With Michael Albert, 37 min., 2003
‘What do you want?’ is a question often asked to activists. Parecon is a possible answer regarding economics. It is an alternative to capitalism built on a few key values and institutions. The values are equity, solidarity, diversity and self-management. Equity refers to how much we get from our work. And the norm is that we should be remunerated for effort and sacrifice, not for property or power. Solidarity is the notion that people should be concerned about one another and benefit in concert with one another rather than be mutually opposed and trampling upon one another. More solidarity is better than less. Diversity is about the range of options we have. A wider range of options is better than homogenizing and reducing the range of options at our disposal. And self-management has to do with how much control we have over our lives. Self-management means that we have a say in the decisions that affect us in proportion to the degree that we are affected by them. So for me developing an economic vision means trying to figure out institutions to accomplish production, consumption and allocation in ways that enlarge equity, solidarity, diversity, and self-management rather than diminishing them. The institutions I come up with are workers’ and consumers’ councils, balanced job complexes, remuneration for effort and sacrifice, and participatory planning. Workers and consumers councils are direct democratic vehicles by which workers and consumers can develop, organize, and manifest their preferences. Within these we use self managed decision making methods to impact how much is produced, what we consume, and so on.
The Subsistence Perspective
With Maria Mies, 26 min., 2005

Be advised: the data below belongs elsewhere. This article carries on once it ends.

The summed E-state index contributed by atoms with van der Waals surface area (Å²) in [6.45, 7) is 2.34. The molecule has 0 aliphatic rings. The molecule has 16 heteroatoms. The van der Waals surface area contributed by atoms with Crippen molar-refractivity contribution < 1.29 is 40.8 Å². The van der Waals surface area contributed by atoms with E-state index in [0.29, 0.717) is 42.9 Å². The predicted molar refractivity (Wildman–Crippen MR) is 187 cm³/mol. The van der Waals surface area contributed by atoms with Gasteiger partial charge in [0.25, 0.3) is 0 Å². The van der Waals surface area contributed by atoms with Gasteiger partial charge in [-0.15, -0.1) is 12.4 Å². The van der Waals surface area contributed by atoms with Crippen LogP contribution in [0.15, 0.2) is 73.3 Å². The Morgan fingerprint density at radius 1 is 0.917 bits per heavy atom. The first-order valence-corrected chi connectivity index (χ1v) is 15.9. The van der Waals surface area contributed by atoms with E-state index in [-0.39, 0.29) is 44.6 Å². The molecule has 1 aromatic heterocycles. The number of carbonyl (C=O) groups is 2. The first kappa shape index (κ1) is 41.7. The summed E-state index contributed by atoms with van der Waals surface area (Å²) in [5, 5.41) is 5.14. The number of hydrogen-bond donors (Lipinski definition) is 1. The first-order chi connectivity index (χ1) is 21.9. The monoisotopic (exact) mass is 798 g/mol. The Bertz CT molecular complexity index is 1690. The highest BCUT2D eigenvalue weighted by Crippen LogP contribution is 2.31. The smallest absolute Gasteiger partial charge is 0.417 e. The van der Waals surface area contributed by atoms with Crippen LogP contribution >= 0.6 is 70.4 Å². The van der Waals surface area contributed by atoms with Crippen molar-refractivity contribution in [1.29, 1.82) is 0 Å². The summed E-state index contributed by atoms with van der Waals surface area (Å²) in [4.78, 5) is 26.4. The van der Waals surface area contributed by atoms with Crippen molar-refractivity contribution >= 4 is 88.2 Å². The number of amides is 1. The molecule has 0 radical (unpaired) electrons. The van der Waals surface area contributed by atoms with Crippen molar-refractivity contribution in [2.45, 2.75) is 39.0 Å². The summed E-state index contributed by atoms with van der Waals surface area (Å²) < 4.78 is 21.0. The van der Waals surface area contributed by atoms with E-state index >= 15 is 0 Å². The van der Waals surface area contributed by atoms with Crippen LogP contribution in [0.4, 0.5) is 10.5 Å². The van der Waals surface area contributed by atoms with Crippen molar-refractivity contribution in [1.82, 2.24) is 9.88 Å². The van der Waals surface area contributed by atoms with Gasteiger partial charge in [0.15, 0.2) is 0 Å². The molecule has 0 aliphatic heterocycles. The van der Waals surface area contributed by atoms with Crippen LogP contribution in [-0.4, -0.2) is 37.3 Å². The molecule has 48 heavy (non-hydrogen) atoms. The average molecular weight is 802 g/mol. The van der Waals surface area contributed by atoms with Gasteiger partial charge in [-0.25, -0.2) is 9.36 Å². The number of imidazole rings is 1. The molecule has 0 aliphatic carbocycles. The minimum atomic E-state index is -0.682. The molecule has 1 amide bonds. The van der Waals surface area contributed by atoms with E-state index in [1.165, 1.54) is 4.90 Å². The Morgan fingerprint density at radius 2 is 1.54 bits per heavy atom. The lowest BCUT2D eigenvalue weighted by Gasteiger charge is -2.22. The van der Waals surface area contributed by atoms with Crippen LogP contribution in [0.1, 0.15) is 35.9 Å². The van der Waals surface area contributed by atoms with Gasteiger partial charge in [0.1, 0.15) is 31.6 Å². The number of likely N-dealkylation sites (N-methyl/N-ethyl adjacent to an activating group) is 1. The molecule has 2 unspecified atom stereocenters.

But if we look closely at how people survive and everything that they do then we discover that the old principles I spoke of previously were reactivated: there is mutual assistance and people are again willing to do everything they possibly can do by themselves. That is a new and positive perspective, since with these activities – even if they take place at a very low level – people rediscover their sovereignty, their own authority to produce their lives, as we call it. That is no shortcoming, it is something very positive to discover, that we are entirely capable of collectively producing and organizing our lives together, with others. Naturally, you also need money. I don’t want to deny that at all, but exclusively working for money is not the best thing – that is only one side of it. The other is that subsistence production, or subsistence orientation, satisfies needs in a much more comprehensive way than purchased products ever could. These purchased goods actually don’t contain anything. It is dead labor that is materialized there. They are used, then they’re gone, then you have to buy new goods and people are never satisfied.... There are a few principles that are just as modern today as they were before. I have already mentioned a few of them. If these principles were at the center of the economy rather than individual egoism, as is the case today – all of economics is based on the assumption that at the center is individual use, individual interest. If instead, there were something there such as mutual aid, reciprocity, communality, collective work, and also collective enjoyment, then that would be another matter. When consumption and production are no longer so strongly separated, then that is also another matter. Those are thoughts that first must enter our minds. That is not so simple, and I can see that myself. It is difficult to step down from this consumption model that we have now, although people know that it hasn’t made us happy.
With Chaia Heller, 32 min., 2005
Second International Biennial of Contemporary Art, Sevilla